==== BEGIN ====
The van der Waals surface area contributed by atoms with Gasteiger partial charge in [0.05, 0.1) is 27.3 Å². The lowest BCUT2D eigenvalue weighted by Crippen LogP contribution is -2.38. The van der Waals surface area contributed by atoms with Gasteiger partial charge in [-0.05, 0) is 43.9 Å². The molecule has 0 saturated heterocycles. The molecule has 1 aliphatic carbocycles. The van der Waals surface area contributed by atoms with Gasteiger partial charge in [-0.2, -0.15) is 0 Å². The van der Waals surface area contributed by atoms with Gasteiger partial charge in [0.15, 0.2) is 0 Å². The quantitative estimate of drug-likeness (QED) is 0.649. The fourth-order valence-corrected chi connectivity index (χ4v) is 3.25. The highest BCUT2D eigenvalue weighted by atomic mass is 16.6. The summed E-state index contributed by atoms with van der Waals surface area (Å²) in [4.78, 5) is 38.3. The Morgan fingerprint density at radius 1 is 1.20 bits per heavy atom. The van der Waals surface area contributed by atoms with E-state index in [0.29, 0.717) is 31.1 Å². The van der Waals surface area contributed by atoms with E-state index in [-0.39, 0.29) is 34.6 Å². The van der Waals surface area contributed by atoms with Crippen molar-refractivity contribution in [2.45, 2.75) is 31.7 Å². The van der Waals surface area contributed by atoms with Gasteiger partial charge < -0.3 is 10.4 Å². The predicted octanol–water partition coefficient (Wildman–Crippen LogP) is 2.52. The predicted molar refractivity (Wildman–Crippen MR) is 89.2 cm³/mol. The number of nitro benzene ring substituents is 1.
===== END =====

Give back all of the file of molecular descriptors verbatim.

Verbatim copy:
The van der Waals surface area contributed by atoms with Gasteiger partial charge in [0.05, 0.1) is 27.3 Å². The lowest BCUT2D eigenvalue weighted by Crippen LogP contribution is -2.38. The van der Waals surface area contributed by atoms with Gasteiger partial charge in [-0.05, 0) is 43.9 Å². The molecule has 0 saturated heterocycles. The molecule has 1 aliphatic carbocycles. The van der Waals surface area contributed by atoms with Gasteiger partial charge in [-0.2, -0.15) is 0 Å². The van der Waals surface area contributed by atoms with Gasteiger partial charge in [0.15, 0.2) is 0 Å². The quantitative estimate of drug-likeness (QED) is 0.649. The fourth-order valence-corrected chi connectivity index (χ4v) is 3.25. The highest BCUT2D eigenvalue weighted by atomic mass is 16.6. The summed E-state index contributed by atoms with van der Waals surface area (Å²) in [4.78, 5) is 38.3. The Morgan fingerprint density at radius 1 is 1.20 bits per heavy atom. The van der Waals surface area contributed by atoms with E-state index in [0.29, 0.717) is 31.1 Å². The van der Waals surface area contributed by atoms with E-state index in [-0.39, 0.29) is 34.6 Å². The van der Waals surface area contributed by atoms with Crippen molar-refractivity contribution in [2.45, 2.75) is 31.7 Å². The van der Waals surface area contributed by atoms with Gasteiger partial charge < -0.3 is 10.4 Å². The predicted octanol–water partition coefficient (Wildman–Crippen LogP) is 2.52. The predicted molar refractivity (Wildman–Crippen MR) is 89.2 cm³/mol. The number of nitro benzene ring substituents is 1.